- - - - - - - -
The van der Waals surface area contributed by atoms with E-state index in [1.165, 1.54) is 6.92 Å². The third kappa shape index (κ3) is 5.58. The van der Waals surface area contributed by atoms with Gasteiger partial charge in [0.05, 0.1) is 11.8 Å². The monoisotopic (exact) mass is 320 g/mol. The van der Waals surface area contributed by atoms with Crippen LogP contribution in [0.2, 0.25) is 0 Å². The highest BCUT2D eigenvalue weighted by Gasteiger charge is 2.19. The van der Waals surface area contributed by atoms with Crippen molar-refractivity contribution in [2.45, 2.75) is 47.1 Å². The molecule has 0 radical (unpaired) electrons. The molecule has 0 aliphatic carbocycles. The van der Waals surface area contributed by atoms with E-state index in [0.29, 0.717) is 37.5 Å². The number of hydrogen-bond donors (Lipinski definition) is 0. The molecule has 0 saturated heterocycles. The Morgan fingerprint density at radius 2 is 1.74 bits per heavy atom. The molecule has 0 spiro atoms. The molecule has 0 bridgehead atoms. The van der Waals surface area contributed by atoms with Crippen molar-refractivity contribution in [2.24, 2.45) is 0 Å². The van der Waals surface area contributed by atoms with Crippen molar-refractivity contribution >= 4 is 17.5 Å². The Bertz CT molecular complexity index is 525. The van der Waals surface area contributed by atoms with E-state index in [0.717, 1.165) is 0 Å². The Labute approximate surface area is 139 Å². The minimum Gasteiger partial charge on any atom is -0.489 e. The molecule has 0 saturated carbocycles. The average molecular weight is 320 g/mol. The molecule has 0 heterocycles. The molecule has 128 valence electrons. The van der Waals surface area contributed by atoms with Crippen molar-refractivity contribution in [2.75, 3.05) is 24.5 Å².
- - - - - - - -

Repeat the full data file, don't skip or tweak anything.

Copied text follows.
The van der Waals surface area contributed by atoms with E-state index in [1.165, 1.54) is 6.92 Å². The third kappa shape index (κ3) is 5.58. The van der Waals surface area contributed by atoms with Gasteiger partial charge in [0.05, 0.1) is 11.8 Å². The monoisotopic (exact) mass is 320 g/mol. The van der Waals surface area contributed by atoms with Crippen LogP contribution in [0.2, 0.25) is 0 Å². The highest BCUT2D eigenvalue weighted by Gasteiger charge is 2.19. The van der Waals surface area contributed by atoms with Crippen molar-refractivity contribution in [2.45, 2.75) is 47.1 Å². The molecule has 0 radical (unpaired) electrons. The molecule has 0 aliphatic carbocycles. The van der Waals surface area contributed by atoms with E-state index in [0.29, 0.717) is 37.5 Å². The number of hydrogen-bond donors (Lipinski definition) is 0. The molecule has 0 saturated heterocycles. The Morgan fingerprint density at radius 2 is 1.74 bits per heavy atom. The molecule has 0 spiro atoms. The molecule has 0 bridgehead atoms. The van der Waals surface area contributed by atoms with Crippen molar-refractivity contribution in [2.24, 2.45) is 0 Å². The van der Waals surface area contributed by atoms with Crippen molar-refractivity contribution >= 4 is 17.5 Å². The Bertz CT molecular complexity index is 525. The van der Waals surface area contributed by atoms with E-state index in [0.717, 1.165) is 0 Å². The Labute approximate surface area is 139 Å². The minimum Gasteiger partial charge on any atom is -0.489 e. The molecule has 0 saturated carbocycles. The average molecular weight is 320 g/mol. The molecule has 0 heterocycles. The molecule has 128 valence electrons. The van der Waals surface area contributed by atoms with Crippen molar-refractivity contribution in [2.75, 3.05) is 24.5 Å².